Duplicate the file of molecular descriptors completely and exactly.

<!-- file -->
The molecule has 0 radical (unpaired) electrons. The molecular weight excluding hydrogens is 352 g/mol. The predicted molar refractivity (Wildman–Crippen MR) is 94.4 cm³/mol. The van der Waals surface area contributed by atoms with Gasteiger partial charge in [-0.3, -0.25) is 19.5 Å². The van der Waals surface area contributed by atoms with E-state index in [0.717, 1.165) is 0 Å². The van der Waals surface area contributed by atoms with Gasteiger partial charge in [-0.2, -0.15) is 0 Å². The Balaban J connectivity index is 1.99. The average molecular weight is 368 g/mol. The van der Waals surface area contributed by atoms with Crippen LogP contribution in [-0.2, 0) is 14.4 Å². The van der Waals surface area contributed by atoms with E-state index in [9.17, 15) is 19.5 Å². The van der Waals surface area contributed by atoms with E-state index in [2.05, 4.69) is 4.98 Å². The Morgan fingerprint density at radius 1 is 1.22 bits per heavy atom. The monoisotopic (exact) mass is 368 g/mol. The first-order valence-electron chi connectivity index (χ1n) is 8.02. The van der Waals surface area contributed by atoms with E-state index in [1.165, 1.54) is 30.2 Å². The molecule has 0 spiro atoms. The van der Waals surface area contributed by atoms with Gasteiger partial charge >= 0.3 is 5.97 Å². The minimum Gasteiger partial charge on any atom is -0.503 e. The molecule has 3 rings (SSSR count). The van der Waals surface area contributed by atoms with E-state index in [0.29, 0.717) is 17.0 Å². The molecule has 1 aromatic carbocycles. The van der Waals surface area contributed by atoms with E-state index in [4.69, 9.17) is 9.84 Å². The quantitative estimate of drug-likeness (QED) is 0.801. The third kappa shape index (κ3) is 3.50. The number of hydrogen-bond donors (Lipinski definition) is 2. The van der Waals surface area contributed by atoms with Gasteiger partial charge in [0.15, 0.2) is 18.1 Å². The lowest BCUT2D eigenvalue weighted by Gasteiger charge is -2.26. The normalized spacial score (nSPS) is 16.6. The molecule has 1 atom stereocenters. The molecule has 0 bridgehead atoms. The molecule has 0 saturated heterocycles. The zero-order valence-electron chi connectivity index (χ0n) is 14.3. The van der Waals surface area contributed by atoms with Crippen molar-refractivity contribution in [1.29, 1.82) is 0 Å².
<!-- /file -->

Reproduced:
The molecule has 0 radical (unpaired) electrons. The molecular weight excluding hydrogens is 352 g/mol. The predicted molar refractivity (Wildman–Crippen MR) is 94.4 cm³/mol. The van der Waals surface area contributed by atoms with Gasteiger partial charge in [-0.3, -0.25) is 19.5 Å². The van der Waals surface area contributed by atoms with E-state index in [0.717, 1.165) is 0 Å². The van der Waals surface area contributed by atoms with Gasteiger partial charge in [-0.2, -0.15) is 0 Å². The Balaban J connectivity index is 1.99. The average molecular weight is 368 g/mol. The van der Waals surface area contributed by atoms with Crippen LogP contribution in [-0.2, 0) is 14.4 Å². The van der Waals surface area contributed by atoms with E-state index in [9.17, 15) is 19.5 Å². The van der Waals surface area contributed by atoms with E-state index in [2.05, 4.69) is 4.98 Å². The Morgan fingerprint density at radius 1 is 1.22 bits per heavy atom. The monoisotopic (exact) mass is 368 g/mol. The first-order valence-electron chi connectivity index (χ1n) is 8.02. The van der Waals surface area contributed by atoms with E-state index in [1.165, 1.54) is 30.2 Å². The molecule has 0 spiro atoms. The van der Waals surface area contributed by atoms with Gasteiger partial charge >= 0.3 is 5.97 Å². The minimum Gasteiger partial charge on any atom is -0.503 e. The molecule has 3 rings (SSSR count). The van der Waals surface area contributed by atoms with E-state index in [0.29, 0.717) is 17.0 Å². The molecule has 1 aromatic carbocycles. The van der Waals surface area contributed by atoms with E-state index in [4.69, 9.17) is 9.84 Å². The quantitative estimate of drug-likeness (QED) is 0.801. The third kappa shape index (κ3) is 3.50. The number of hydrogen-bond donors (Lipinski definition) is 2. The van der Waals surface area contributed by atoms with Gasteiger partial charge in [0.15, 0.2) is 18.1 Å². The lowest BCUT2D eigenvalue weighted by Gasteiger charge is -2.26. The normalized spacial score (nSPS) is 16.6. The molecule has 1 atom stereocenters. The molecule has 0 bridgehead atoms. The molecule has 0 saturated heterocycles. The zero-order valence-electron chi connectivity index (χ0n) is 14.3. The van der Waals surface area contributed by atoms with Crippen molar-refractivity contribution in [1.29, 1.82) is 0 Å².